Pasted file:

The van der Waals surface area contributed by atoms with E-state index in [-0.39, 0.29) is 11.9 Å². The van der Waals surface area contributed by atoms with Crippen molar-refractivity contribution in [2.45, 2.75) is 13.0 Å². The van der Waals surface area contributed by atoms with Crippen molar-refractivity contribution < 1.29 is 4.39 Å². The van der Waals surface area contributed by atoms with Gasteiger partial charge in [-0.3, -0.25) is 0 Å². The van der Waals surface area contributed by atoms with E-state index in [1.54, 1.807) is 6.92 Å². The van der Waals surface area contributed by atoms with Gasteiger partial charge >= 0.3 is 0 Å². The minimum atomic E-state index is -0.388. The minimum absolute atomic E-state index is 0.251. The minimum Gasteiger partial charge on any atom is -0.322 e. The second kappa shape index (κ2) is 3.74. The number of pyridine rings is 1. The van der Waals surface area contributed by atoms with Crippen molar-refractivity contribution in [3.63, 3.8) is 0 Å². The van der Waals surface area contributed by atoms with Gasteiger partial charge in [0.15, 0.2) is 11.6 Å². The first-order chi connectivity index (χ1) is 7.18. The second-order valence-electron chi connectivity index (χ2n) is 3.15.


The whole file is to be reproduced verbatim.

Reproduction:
The van der Waals surface area contributed by atoms with E-state index in [-0.39, 0.29) is 11.9 Å². The van der Waals surface area contributed by atoms with Crippen molar-refractivity contribution in [2.45, 2.75) is 13.0 Å². The van der Waals surface area contributed by atoms with Crippen molar-refractivity contribution < 1.29 is 4.39 Å². The van der Waals surface area contributed by atoms with Gasteiger partial charge in [-0.3, -0.25) is 0 Å². The van der Waals surface area contributed by atoms with E-state index in [1.54, 1.807) is 6.92 Å². The van der Waals surface area contributed by atoms with Gasteiger partial charge >= 0.3 is 0 Å². The minimum atomic E-state index is -0.388. The minimum absolute atomic E-state index is 0.251. The minimum Gasteiger partial charge on any atom is -0.322 e. The second kappa shape index (κ2) is 3.74. The number of pyridine rings is 1. The van der Waals surface area contributed by atoms with Crippen molar-refractivity contribution in [3.63, 3.8) is 0 Å². The van der Waals surface area contributed by atoms with Gasteiger partial charge in [0.15, 0.2) is 11.6 Å². The first-order chi connectivity index (χ1) is 7.18. The second-order valence-electron chi connectivity index (χ2n) is 3.15.